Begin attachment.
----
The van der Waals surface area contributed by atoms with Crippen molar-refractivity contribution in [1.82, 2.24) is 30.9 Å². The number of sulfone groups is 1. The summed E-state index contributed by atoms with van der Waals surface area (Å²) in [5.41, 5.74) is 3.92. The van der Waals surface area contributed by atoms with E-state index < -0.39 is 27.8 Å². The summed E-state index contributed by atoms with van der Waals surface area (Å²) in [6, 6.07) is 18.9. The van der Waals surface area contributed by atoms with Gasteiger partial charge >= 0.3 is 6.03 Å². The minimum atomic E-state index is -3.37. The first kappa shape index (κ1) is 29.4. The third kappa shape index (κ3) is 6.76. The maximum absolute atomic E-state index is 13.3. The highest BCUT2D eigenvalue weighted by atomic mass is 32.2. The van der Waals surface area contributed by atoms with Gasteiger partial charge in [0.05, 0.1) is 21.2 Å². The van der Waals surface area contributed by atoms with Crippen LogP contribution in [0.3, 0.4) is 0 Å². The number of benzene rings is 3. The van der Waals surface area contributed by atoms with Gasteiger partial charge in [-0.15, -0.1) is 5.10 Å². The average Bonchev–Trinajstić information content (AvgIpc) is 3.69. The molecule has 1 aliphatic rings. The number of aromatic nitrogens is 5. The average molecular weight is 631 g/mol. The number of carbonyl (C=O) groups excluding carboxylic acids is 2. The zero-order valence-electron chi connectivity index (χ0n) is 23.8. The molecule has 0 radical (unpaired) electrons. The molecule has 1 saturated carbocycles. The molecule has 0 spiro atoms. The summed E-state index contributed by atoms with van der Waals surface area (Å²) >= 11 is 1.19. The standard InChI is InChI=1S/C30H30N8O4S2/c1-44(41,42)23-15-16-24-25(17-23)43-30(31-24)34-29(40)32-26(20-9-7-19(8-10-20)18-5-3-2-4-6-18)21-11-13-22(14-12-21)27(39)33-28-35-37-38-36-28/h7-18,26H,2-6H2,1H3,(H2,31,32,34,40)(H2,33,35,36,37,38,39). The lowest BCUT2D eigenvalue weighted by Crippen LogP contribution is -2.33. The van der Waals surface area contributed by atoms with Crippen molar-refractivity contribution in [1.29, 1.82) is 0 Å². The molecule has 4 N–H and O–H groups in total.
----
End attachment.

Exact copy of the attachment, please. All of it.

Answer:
The van der Waals surface area contributed by atoms with Crippen molar-refractivity contribution in [1.82, 2.24) is 30.9 Å². The number of sulfone groups is 1. The summed E-state index contributed by atoms with van der Waals surface area (Å²) in [5.41, 5.74) is 3.92. The van der Waals surface area contributed by atoms with E-state index < -0.39 is 27.8 Å². The summed E-state index contributed by atoms with van der Waals surface area (Å²) in [6, 6.07) is 18.9. The van der Waals surface area contributed by atoms with Gasteiger partial charge >= 0.3 is 6.03 Å². The minimum atomic E-state index is -3.37. The first kappa shape index (κ1) is 29.4. The third kappa shape index (κ3) is 6.76. The maximum absolute atomic E-state index is 13.3. The highest BCUT2D eigenvalue weighted by atomic mass is 32.2. The van der Waals surface area contributed by atoms with Gasteiger partial charge in [0.05, 0.1) is 21.2 Å². The van der Waals surface area contributed by atoms with Crippen LogP contribution in [0.3, 0.4) is 0 Å². The number of benzene rings is 3. The van der Waals surface area contributed by atoms with Gasteiger partial charge in [-0.15, -0.1) is 5.10 Å². The average Bonchev–Trinajstić information content (AvgIpc) is 3.69. The molecule has 1 aliphatic rings. The number of aromatic nitrogens is 5. The average molecular weight is 631 g/mol. The number of carbonyl (C=O) groups excluding carboxylic acids is 2. The zero-order valence-electron chi connectivity index (χ0n) is 23.8. The molecule has 0 radical (unpaired) electrons. The molecule has 1 saturated carbocycles. The molecule has 0 spiro atoms. The summed E-state index contributed by atoms with van der Waals surface area (Å²) >= 11 is 1.19. The standard InChI is InChI=1S/C30H30N8O4S2/c1-44(41,42)23-15-16-24-25(17-23)43-30(31-24)34-29(40)32-26(20-9-7-19(8-10-20)18-5-3-2-4-6-18)21-11-13-22(14-12-21)27(39)33-28-35-37-38-36-28/h7-18,26H,2-6H2,1H3,(H2,31,32,34,40)(H2,33,35,36,37,38,39). The lowest BCUT2D eigenvalue weighted by Crippen LogP contribution is -2.33. The van der Waals surface area contributed by atoms with Crippen molar-refractivity contribution in [1.29, 1.82) is 0 Å². The molecule has 4 N–H and O–H groups in total.